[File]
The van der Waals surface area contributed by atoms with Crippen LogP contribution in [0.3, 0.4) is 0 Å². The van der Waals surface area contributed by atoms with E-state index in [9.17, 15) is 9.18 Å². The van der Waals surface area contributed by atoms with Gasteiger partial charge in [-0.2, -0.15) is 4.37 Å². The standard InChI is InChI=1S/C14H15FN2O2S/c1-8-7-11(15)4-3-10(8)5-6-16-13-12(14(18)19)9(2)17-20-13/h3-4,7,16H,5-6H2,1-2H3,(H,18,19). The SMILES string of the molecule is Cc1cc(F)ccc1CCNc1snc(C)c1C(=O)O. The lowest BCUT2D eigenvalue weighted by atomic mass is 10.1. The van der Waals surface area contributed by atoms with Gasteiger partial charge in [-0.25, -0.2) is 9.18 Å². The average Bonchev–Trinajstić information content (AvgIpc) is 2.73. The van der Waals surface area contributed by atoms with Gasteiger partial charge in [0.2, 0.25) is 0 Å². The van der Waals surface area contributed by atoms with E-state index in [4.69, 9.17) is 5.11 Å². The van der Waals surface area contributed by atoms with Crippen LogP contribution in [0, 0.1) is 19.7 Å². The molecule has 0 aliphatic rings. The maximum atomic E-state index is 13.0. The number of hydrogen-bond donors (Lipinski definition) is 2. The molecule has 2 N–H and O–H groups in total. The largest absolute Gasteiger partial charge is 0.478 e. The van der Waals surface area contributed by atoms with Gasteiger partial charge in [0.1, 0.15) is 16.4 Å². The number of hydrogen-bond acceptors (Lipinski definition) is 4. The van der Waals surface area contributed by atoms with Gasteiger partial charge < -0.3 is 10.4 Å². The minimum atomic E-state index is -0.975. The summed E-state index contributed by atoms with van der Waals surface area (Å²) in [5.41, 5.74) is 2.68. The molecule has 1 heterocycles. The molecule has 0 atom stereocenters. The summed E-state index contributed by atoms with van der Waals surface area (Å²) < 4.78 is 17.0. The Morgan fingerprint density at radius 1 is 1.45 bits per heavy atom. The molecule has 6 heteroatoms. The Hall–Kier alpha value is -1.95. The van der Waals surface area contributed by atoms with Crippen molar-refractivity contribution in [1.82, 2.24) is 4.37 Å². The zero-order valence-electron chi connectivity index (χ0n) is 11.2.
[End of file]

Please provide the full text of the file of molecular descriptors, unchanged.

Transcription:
The van der Waals surface area contributed by atoms with Crippen LogP contribution in [0.3, 0.4) is 0 Å². The van der Waals surface area contributed by atoms with E-state index in [9.17, 15) is 9.18 Å². The van der Waals surface area contributed by atoms with Gasteiger partial charge in [-0.2, -0.15) is 4.37 Å². The standard InChI is InChI=1S/C14H15FN2O2S/c1-8-7-11(15)4-3-10(8)5-6-16-13-12(14(18)19)9(2)17-20-13/h3-4,7,16H,5-6H2,1-2H3,(H,18,19). The SMILES string of the molecule is Cc1cc(F)ccc1CCNc1snc(C)c1C(=O)O. The lowest BCUT2D eigenvalue weighted by atomic mass is 10.1. The van der Waals surface area contributed by atoms with Gasteiger partial charge in [-0.25, -0.2) is 9.18 Å². The average Bonchev–Trinajstić information content (AvgIpc) is 2.73. The van der Waals surface area contributed by atoms with Gasteiger partial charge in [0.2, 0.25) is 0 Å². The van der Waals surface area contributed by atoms with E-state index in [4.69, 9.17) is 5.11 Å². The van der Waals surface area contributed by atoms with Crippen LogP contribution in [0, 0.1) is 19.7 Å². The molecule has 0 aliphatic rings. The maximum atomic E-state index is 13.0. The number of hydrogen-bond donors (Lipinski definition) is 2. The molecule has 2 N–H and O–H groups in total. The largest absolute Gasteiger partial charge is 0.478 e. The van der Waals surface area contributed by atoms with Gasteiger partial charge in [0.1, 0.15) is 16.4 Å². The number of hydrogen-bond acceptors (Lipinski definition) is 4. The van der Waals surface area contributed by atoms with Gasteiger partial charge < -0.3 is 10.4 Å². The minimum atomic E-state index is -0.975. The summed E-state index contributed by atoms with van der Waals surface area (Å²) in [5.41, 5.74) is 2.68. The molecule has 1 heterocycles. The molecule has 0 atom stereocenters. The summed E-state index contributed by atoms with van der Waals surface area (Å²) < 4.78 is 17.0. The Morgan fingerprint density at radius 1 is 1.45 bits per heavy atom. The molecule has 6 heteroatoms. The Hall–Kier alpha value is -1.95. The van der Waals surface area contributed by atoms with Crippen molar-refractivity contribution in [1.82, 2.24) is 4.37 Å². The zero-order valence-electron chi connectivity index (χ0n) is 11.2.